What are some examples of real world adventurers? The ones which spring to my mind are:
- The vikings, who spread throughout Europe in late antiquity as, essentially, adventurers, mercenaries and pillagers, and who ended up founding kingdoms in Normandy, Sicily, the Middle East, and Russia
- The conquistadors who sailed across the Atlantic in search of gold, slaves and glory
- The explorers of Africa and Asia in the era of European empire building
- The forerunners of the settlers of the great North and South American interiors - prospectors, slavers, explorers, scientists
High medieval societies were rather hidebound by feudalism and religion. They were not the kind of societies which bred adventurers. Historically, adventurers have mostly been fostered by a mix of variables - relatively high poverty (the motivation to escape), relative lack of opportunity for advancement (another motivation to escape), relatively high change of glory (discoveries of new areas of the globe to explore), breakthroughs in travel technology (e.g. ocean going vessels that could make it all the way to China from Portugal) and relatively large numbers of young men with nothing to do (big pool to draw from). This was true, for instance, in post-reconquista Spain, when there were thousands of men who had successfully fought the Moors sitting around with nothing much to do except set sail for the New World. It was true in late 18th to late 19th Century Britain, when the population was booming and the interior of Africa was opening up, and there was a sudden opportunity to escape a life of misery working in some godforsaken shit hole factory. It was true in the mid-18th Century USA, when opportunity called thanks to the opening up of the West and, likewise, the population was booming and life in cities in the East was pretty crappy. I think it was also probably true in the Scandinavia of late antiquity - the Roman Empire had fallen and, hey presto, Europe was laying wide open for impoverished young men with nothing to lose to go and raid.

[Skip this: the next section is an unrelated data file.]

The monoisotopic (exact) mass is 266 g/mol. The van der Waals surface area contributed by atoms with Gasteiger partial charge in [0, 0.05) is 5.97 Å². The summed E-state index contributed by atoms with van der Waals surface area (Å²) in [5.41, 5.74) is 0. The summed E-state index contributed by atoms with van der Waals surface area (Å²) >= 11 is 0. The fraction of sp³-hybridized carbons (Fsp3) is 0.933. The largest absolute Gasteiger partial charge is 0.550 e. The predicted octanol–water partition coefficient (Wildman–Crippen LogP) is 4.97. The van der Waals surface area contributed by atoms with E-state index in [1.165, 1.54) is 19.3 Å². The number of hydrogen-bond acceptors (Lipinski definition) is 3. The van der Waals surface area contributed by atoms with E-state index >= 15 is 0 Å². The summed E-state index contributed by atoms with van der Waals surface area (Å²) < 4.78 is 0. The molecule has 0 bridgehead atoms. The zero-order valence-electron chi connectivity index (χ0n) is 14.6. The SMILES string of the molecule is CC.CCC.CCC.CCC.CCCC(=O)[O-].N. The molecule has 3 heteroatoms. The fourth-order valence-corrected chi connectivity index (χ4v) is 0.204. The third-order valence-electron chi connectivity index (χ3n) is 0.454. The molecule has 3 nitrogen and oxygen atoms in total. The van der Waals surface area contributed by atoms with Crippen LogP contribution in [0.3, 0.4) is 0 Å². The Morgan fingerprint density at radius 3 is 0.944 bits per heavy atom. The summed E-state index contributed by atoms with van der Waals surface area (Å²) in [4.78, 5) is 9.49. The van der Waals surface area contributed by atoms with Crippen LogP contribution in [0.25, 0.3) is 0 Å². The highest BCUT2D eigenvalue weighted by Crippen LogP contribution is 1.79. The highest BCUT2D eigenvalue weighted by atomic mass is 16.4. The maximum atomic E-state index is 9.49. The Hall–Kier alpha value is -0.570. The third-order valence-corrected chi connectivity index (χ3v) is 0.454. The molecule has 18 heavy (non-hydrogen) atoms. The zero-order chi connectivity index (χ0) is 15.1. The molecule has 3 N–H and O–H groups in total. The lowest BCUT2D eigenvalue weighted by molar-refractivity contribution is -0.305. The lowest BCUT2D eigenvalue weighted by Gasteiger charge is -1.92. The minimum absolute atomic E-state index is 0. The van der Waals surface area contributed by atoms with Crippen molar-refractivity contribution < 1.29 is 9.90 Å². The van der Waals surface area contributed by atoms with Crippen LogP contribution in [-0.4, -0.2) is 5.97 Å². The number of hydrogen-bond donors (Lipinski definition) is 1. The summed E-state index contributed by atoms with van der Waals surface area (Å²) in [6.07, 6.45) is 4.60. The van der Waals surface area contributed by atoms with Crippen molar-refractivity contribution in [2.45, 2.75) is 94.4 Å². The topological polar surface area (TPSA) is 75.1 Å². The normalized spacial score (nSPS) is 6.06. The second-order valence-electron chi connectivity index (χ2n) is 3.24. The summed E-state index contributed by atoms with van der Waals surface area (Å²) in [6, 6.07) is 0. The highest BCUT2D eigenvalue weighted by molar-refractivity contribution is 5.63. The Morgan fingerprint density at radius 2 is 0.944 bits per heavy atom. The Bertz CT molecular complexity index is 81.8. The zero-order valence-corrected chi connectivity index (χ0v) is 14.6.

It makes more sense to me, then, to imagine D&D campaigns taking place in a context of societal change, when there are new areas of the map to explore thanks to discoveries or advances in travel technology (or perhaps due to catastrophe), and where people are seeing an opportunity to improve their lives and with relatively little to lose. It seems more realistic to set it in an era of technological or cultural revolution like the renaissance or the imperial age, then, rather than the Tolkien-esque quasi-medieval settings it has traditionally been found in. Out with long swords and chain mail, in other words, and in with sabres and muskets.